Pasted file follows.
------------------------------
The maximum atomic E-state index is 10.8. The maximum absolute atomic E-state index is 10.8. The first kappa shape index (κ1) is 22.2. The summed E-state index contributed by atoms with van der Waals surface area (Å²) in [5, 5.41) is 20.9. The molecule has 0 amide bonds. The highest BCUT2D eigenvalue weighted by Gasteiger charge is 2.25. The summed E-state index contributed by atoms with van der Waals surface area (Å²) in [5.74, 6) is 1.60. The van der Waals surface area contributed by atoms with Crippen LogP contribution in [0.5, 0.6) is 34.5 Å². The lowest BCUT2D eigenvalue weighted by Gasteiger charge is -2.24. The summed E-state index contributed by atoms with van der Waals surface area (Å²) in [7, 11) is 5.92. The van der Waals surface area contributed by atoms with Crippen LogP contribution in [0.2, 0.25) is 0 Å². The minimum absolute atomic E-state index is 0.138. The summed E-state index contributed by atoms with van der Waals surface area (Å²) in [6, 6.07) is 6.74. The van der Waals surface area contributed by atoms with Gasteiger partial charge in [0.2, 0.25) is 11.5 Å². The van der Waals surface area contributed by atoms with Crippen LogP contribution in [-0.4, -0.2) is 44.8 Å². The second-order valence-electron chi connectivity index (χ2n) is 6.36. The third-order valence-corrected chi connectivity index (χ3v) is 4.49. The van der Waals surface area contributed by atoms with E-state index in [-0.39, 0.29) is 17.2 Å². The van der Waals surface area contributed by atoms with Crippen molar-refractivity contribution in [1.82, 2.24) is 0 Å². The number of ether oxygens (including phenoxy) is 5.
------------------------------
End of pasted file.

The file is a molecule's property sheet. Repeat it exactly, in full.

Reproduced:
The maximum atomic E-state index is 10.8. The maximum absolute atomic E-state index is 10.8. The first kappa shape index (κ1) is 22.2. The summed E-state index contributed by atoms with van der Waals surface area (Å²) in [5, 5.41) is 20.9. The molecule has 0 amide bonds. The highest BCUT2D eigenvalue weighted by Gasteiger charge is 2.25. The summed E-state index contributed by atoms with van der Waals surface area (Å²) in [5.74, 6) is 1.60. The van der Waals surface area contributed by atoms with Crippen LogP contribution in [0.5, 0.6) is 34.5 Å². The lowest BCUT2D eigenvalue weighted by Gasteiger charge is -2.24. The summed E-state index contributed by atoms with van der Waals surface area (Å²) in [7, 11) is 5.92. The van der Waals surface area contributed by atoms with Crippen LogP contribution in [0.2, 0.25) is 0 Å². The minimum absolute atomic E-state index is 0.138. The summed E-state index contributed by atoms with van der Waals surface area (Å²) in [6, 6.07) is 6.74. The van der Waals surface area contributed by atoms with Gasteiger partial charge in [0.2, 0.25) is 11.5 Å². The van der Waals surface area contributed by atoms with Crippen LogP contribution in [-0.4, -0.2) is 44.8 Å². The second-order valence-electron chi connectivity index (χ2n) is 6.36. The third-order valence-corrected chi connectivity index (χ3v) is 4.49. The van der Waals surface area contributed by atoms with E-state index in [-0.39, 0.29) is 17.2 Å². The van der Waals surface area contributed by atoms with Crippen molar-refractivity contribution in [1.82, 2.24) is 0 Å². The number of ether oxygens (including phenoxy) is 5.